The Politics of Accounting Regulation
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The Politics of Accounting Regulation

Organizing Transnational Standard Setting in Financial Reporting

Sebastian Botzem

The global financial crisis underlines the relevance of accounting standards as much more than instrumental rules for corporate reporting. This important book details the accounting standards that embody societal and professional values and contribute to the distribution of financial benefits that put international harmonization of standards into the limelight. Sebastian Botzem reveals that international standards have emerged after decades of contest and political bargaining, which resulted in closely aligned standards, voluntary consultation procedures and a network structure comprising actors mainly stemming from global auditing firms, regulators and international organizations.
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Chapter 4: Defining the Content of International Accounting Standards

Sebastian Botzem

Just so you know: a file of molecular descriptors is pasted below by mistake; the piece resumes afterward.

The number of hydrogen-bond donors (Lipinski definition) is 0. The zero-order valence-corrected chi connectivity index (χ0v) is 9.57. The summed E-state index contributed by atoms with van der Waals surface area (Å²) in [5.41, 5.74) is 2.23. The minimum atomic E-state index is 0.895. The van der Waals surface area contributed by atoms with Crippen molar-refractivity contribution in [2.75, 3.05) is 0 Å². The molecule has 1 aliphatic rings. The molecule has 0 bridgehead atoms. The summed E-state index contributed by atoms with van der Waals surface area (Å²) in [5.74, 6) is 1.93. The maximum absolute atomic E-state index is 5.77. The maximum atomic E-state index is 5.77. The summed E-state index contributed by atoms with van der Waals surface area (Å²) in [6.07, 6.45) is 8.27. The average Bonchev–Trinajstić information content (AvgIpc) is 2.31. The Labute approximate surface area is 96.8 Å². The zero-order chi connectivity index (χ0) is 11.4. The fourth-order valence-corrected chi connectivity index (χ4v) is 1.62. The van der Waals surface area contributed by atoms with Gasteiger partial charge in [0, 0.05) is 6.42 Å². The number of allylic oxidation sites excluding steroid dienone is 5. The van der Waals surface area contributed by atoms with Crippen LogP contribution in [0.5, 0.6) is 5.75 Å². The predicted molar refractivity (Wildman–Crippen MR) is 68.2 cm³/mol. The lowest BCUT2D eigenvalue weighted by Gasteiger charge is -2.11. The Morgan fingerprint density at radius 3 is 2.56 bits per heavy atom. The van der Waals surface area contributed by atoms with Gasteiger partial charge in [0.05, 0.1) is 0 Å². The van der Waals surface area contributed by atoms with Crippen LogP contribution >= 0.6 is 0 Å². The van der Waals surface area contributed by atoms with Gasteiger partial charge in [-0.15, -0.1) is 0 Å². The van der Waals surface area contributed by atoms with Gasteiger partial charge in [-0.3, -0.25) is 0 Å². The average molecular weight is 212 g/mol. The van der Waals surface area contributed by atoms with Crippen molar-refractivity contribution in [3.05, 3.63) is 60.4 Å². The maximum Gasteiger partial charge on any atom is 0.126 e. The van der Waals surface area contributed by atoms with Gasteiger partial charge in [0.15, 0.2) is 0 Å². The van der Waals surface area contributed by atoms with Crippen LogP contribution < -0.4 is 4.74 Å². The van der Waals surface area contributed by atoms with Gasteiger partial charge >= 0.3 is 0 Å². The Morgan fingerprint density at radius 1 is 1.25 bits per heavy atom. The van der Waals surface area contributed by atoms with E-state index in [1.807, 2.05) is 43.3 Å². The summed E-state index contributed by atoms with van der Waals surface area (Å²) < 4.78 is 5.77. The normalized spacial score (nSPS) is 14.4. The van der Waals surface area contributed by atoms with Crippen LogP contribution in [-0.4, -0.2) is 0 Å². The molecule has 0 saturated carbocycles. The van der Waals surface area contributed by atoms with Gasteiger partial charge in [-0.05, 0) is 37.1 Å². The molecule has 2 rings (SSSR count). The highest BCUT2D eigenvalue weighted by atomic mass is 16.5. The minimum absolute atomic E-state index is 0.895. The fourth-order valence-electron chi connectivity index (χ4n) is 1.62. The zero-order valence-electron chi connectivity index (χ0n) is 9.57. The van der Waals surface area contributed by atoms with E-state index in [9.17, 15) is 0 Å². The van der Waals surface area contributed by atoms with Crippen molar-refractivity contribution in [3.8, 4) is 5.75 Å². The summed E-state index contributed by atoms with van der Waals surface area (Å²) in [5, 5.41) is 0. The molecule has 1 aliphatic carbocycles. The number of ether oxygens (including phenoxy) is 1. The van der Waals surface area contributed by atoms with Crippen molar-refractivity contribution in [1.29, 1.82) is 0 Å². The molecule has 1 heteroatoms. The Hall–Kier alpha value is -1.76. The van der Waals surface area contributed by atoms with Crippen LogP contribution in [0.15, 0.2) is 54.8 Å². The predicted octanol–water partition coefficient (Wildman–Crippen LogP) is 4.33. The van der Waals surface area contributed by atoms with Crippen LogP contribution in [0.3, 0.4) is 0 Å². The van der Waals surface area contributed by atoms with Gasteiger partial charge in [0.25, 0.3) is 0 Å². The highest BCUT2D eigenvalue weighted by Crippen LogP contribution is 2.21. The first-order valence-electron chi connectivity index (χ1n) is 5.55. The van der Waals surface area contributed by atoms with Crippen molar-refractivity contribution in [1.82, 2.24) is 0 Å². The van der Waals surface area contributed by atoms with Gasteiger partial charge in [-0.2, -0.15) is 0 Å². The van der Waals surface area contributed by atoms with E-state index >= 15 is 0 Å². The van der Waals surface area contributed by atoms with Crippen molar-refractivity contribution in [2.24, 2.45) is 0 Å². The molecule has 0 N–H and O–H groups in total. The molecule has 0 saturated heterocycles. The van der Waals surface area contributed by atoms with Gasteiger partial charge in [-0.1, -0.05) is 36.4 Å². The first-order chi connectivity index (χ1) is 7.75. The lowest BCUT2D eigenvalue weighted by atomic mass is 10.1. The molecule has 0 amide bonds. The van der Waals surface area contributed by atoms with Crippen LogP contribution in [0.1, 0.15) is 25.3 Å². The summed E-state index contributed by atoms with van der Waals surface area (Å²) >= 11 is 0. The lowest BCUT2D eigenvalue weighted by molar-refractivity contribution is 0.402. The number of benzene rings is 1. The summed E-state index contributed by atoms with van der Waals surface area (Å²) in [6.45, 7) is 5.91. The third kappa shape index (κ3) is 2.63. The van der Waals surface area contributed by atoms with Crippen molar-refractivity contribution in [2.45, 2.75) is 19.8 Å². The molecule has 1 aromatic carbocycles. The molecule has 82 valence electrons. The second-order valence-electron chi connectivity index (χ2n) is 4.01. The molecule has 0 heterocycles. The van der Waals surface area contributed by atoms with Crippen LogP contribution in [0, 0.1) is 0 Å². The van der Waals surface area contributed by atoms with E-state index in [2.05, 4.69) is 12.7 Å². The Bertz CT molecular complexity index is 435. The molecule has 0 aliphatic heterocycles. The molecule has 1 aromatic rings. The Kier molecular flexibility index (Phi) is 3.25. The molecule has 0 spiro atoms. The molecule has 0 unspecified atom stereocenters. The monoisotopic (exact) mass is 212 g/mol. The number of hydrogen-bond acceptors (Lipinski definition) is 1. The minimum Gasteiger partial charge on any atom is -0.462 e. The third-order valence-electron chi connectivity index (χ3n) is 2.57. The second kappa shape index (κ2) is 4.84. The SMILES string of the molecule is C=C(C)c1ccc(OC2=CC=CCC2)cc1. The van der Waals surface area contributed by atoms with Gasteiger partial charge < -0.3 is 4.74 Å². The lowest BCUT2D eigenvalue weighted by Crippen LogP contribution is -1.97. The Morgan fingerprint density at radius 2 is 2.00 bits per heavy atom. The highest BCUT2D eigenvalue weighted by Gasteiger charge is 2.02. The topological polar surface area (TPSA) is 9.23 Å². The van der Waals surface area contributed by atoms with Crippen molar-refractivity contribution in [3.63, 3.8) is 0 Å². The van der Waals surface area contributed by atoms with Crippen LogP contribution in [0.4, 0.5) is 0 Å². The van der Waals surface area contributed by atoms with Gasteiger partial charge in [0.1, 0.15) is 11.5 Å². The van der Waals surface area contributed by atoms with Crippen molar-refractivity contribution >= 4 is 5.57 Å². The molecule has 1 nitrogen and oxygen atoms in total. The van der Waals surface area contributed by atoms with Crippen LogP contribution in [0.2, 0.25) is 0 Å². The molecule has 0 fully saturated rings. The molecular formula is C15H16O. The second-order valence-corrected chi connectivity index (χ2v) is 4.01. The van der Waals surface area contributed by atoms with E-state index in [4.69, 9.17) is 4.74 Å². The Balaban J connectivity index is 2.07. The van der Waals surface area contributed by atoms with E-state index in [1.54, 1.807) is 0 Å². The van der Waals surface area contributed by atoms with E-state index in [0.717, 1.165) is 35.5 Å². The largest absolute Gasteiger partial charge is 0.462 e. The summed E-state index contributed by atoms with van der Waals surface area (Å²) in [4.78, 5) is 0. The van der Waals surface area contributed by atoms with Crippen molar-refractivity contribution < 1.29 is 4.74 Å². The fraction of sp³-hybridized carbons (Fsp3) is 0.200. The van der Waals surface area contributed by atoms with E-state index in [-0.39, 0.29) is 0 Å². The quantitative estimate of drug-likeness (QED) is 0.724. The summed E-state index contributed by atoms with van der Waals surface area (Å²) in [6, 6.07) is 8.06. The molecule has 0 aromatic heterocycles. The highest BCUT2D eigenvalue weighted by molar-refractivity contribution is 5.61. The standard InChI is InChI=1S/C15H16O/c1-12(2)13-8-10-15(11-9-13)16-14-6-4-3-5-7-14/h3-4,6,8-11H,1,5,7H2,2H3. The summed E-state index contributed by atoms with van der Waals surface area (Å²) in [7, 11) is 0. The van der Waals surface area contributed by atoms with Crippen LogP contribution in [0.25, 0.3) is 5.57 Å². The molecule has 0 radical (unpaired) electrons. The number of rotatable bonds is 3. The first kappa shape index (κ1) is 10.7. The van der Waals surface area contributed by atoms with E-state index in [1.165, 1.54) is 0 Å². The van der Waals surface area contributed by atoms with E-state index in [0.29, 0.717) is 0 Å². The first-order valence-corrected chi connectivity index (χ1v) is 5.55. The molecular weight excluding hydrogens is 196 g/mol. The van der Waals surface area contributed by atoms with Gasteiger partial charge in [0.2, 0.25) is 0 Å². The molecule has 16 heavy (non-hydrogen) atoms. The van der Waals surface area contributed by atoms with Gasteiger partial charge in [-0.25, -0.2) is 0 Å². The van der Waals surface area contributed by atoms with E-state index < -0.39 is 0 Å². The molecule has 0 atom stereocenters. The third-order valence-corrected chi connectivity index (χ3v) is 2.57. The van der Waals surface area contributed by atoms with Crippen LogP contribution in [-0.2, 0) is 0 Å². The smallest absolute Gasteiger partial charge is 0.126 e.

Since the mid-1970s, the IASB has pushed for the international standardization of accounting. Initially, standards development proceeded in an incremental fashion. The early International Accounting Standards (IAS) were compiled and edited from existing national standards. As a result, for a long time IAS were not a set of precise rules but rather an edited collection of diverse national regulations (see Sahlin-Andersson, 1996). The pragmatic approach gradually covered the different areas of regulation but created standards plagued by a lack of precision. Revision of IAS began in the late 1980s by gradually reducing the variety of regulations and increasingly adjusting them to accommodate the information needs of capital market actors. This streamlining of standards was, above all, a prerequisite for the IASB to gain political recognition from state actors. The quest for recognition of IAS, renamed as International Financial Reporting Standards (IFRS) in 2001, has been a defining feature of standards development for more than 30 years. During this period, IAS/IFRS have been increasingly aligned with the fair value paradigm primarily championed by Anglo-American actors. The development of fair value accounting (FVA), in particular, evidences the priority given to the information needs of capital market actors. For most actors, above all those from continental Europe, FVA represents a paradigmatic shift: While in the past financial reporting took a number of different constituencies into consideration, today annual accounts are geared toward decision usefulness for financial market participants. FVA is a manifestation of an increased capital-market orientation, a development further fueled by IAS/IFRS....

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